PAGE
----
I have thyroid cancer – part 3

It’s been 6+ months since I was diagnosed with papillary thyroid cancer. You can’t begin to understand the emotions, thoughts, fears, doubt, and struggle that follows a cancer diagnosis until you experience it first-hand. Many of our closest friends don’t know how far into hell and back we came, particularly in the first 6 weeks after the diagnosis.

I was very fortunate to learn about antiangiogenic therapy as a possible form of treatment for my cancer. With the help of medical observation from our doctors, we proceeded to self-medicate according to this treatment method. I say self-medicate because in the US (being the highly litigious society that we are) MD’s expose themselves to a large liability risk if they prescripe or recommend a treatment method that, while effective, has not yet passed the rigors of research required by the standards bodies to pass as a standard treatment option. Our experience has really opened our eyes about this system, its limitations, and its strengths.

I’m writing today for two reasons:

  1. because last week we were dropped by our endocrinologist because of the risk of liability that has become prominant in the American health care system and
  2. because in the 6 months that we’ve been undergoing this treatment, the tumor has not responded fast enough the treatment and we honestly can’t be sure that any amount of progress made is attributed to my self-treatment.

I’ve had to learn some hard lessons this last week:

  • In the eyes of the American medical system, I’m a liability first, a patient second (a very hard fact to swallow).
  • At this period in history, there is no reliably accurate means of measuring a thyroid nodule’s growth. Ultrasounds appear to be so limited in their ability to measure a nodule’s size that they can be up to an entire centimeter off base. All an ultrasound can reliably confirm is that a tumor exists in a certain 2 dimensional space within your thyroid and it is X cm in size, give or take 1 cm. For our purposes, this is entirely unhelpful.
  • The above being true, I have no reliable means of measuring the possible progress of my cancer’s gradual demise. I also have no measurable way of determining a causal relationship between what I’m doing to kill the cancer and what I’m seeing in an ultrasound. For all intents and purposes, I’m flying blind.
  • All of the above being true, I have less visibility into my self-treatment, it’s results, and the damage my cancer may be doing to me than I have thought for the last 6 months. The risk factor of experiencing grave consequences is unmeasurably higher than I’ve known as well.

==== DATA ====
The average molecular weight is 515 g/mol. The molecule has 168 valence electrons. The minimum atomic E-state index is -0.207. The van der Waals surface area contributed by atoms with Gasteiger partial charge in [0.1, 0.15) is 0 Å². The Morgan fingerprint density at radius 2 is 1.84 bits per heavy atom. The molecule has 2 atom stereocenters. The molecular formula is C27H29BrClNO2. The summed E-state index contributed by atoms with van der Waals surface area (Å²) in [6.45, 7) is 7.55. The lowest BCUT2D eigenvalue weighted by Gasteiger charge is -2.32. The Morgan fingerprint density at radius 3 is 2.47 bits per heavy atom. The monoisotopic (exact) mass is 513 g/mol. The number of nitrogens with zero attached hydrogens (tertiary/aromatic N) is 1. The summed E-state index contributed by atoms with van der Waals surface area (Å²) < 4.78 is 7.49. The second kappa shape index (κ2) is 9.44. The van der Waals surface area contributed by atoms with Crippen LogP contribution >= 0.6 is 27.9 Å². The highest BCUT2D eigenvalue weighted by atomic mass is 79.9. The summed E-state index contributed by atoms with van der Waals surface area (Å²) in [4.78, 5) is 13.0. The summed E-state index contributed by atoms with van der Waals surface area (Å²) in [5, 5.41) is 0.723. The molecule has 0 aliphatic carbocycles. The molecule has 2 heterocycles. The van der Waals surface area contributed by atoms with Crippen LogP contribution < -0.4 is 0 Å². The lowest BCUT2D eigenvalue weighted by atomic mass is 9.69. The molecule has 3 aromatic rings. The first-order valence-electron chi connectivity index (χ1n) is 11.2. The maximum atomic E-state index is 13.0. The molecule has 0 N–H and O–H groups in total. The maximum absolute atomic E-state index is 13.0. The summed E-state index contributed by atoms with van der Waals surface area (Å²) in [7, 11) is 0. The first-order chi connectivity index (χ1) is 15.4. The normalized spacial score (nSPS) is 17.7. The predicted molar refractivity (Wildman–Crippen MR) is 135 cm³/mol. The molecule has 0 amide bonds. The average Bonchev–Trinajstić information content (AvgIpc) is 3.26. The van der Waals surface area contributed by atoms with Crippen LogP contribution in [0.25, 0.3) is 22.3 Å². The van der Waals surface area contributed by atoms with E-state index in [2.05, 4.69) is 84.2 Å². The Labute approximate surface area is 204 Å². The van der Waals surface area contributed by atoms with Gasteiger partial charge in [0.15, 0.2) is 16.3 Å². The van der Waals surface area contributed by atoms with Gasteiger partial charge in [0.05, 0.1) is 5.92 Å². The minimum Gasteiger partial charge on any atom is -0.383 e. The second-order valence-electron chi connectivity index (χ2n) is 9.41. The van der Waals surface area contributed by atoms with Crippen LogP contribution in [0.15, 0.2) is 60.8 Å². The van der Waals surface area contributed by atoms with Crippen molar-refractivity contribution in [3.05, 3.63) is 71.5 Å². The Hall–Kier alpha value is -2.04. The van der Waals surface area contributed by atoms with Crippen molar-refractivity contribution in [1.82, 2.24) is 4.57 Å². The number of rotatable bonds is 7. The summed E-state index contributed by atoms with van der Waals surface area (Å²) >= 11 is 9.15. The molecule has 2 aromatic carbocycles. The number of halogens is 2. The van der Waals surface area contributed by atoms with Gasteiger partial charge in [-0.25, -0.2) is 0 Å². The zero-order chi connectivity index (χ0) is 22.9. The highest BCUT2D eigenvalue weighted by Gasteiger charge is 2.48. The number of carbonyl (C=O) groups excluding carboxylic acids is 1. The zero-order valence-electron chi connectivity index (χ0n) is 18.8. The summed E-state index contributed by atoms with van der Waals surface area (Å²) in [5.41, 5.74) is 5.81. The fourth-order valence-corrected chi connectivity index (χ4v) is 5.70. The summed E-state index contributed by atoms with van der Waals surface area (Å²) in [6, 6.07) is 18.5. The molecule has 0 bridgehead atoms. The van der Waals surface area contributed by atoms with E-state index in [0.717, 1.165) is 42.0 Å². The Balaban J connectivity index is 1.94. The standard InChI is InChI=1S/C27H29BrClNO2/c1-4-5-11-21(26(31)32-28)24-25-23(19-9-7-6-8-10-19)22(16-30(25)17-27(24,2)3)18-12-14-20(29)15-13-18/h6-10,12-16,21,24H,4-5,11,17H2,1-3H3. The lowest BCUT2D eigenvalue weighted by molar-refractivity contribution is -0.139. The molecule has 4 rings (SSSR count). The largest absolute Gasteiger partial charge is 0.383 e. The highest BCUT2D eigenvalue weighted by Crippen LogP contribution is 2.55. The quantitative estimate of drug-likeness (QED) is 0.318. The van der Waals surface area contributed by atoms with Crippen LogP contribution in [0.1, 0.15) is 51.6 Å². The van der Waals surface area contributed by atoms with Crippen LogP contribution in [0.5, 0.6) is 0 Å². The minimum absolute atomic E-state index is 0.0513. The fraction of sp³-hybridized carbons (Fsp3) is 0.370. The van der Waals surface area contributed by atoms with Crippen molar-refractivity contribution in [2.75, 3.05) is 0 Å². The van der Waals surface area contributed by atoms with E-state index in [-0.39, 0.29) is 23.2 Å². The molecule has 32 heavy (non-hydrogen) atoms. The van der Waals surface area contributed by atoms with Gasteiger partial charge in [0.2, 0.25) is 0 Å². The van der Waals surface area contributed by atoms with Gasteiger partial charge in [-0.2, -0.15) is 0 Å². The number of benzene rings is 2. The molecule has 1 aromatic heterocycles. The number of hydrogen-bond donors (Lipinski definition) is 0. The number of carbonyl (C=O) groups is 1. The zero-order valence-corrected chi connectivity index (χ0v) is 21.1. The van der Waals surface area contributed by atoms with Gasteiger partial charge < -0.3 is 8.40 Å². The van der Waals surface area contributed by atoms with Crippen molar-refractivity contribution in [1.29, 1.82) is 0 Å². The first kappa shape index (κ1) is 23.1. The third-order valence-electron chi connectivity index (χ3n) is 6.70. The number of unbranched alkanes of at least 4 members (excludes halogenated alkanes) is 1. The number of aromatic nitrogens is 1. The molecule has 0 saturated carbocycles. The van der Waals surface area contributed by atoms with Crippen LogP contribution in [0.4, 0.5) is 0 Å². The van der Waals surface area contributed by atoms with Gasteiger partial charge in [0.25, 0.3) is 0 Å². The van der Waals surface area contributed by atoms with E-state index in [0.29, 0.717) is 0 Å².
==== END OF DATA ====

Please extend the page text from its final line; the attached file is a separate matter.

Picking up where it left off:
So what does this all mean? It means that I’m scheduled to remove my thyroid on 16 October. The worst-case scenario that I’ve seen in my mind is coming true (granted, not the ultimate worst-case scenario, but my own imagined worst-case scenario).

I’m angry. I’ve gone back and forth between being angry at the US, being angry at our health care system, being angry at my old endocrinologist (for other reasons), and being angry about living in a period of time where this angiogenic treatment is still too new. I have to remind myself that things could be worse; I could be living in a time where chemotherapy was the primary method of treatment for this cancer (as my old endocrinologist said repeatedly, “Chemotherapy is worse than death.”) . It still makes me angry that I live in a time before a better treatment method can be validated and now I have to live without a thyroid gland permanently. If you want to know how angry I am about this, feel free to ask me about it. Be prepare for an expletive-filled conversation too, cause I won’t be in the mood to hold back (I’m not intending to be snarky, I’m just warning you where my head’s at right now ;-) ).

Some good things have come from this, regardless of the circumstances (e.g., I’ve gone from weighing 240 pounds at the beginning of 2015 to weighing just barely under 200 pounds now). More than ever before, the changes that I’ve made to my lifestyle will have to remain permanent to avoid exacerbating the effects of my impending hypothyroidism and risking the return of my cancer.

Thanks to everyone for keeping up with all of this. I have the best family and friends around the globe that anyone could ask for. You’ve all been patient with my complaints, my (sometimes) inappropriate use of humor to cope, and my occasional withdrawals and anti-social behavior on the low days (which have been fewer as time has gone by). Thank you for the dinners, watching my son while we go to doctor appointments, and the nights of fun activities meant to distract us from reality. I love and appreciate you all.

I can’t think of a better way to end this post by asking: does anyone know a good endocrinologist in Utah County? I’m in the market for one ;-)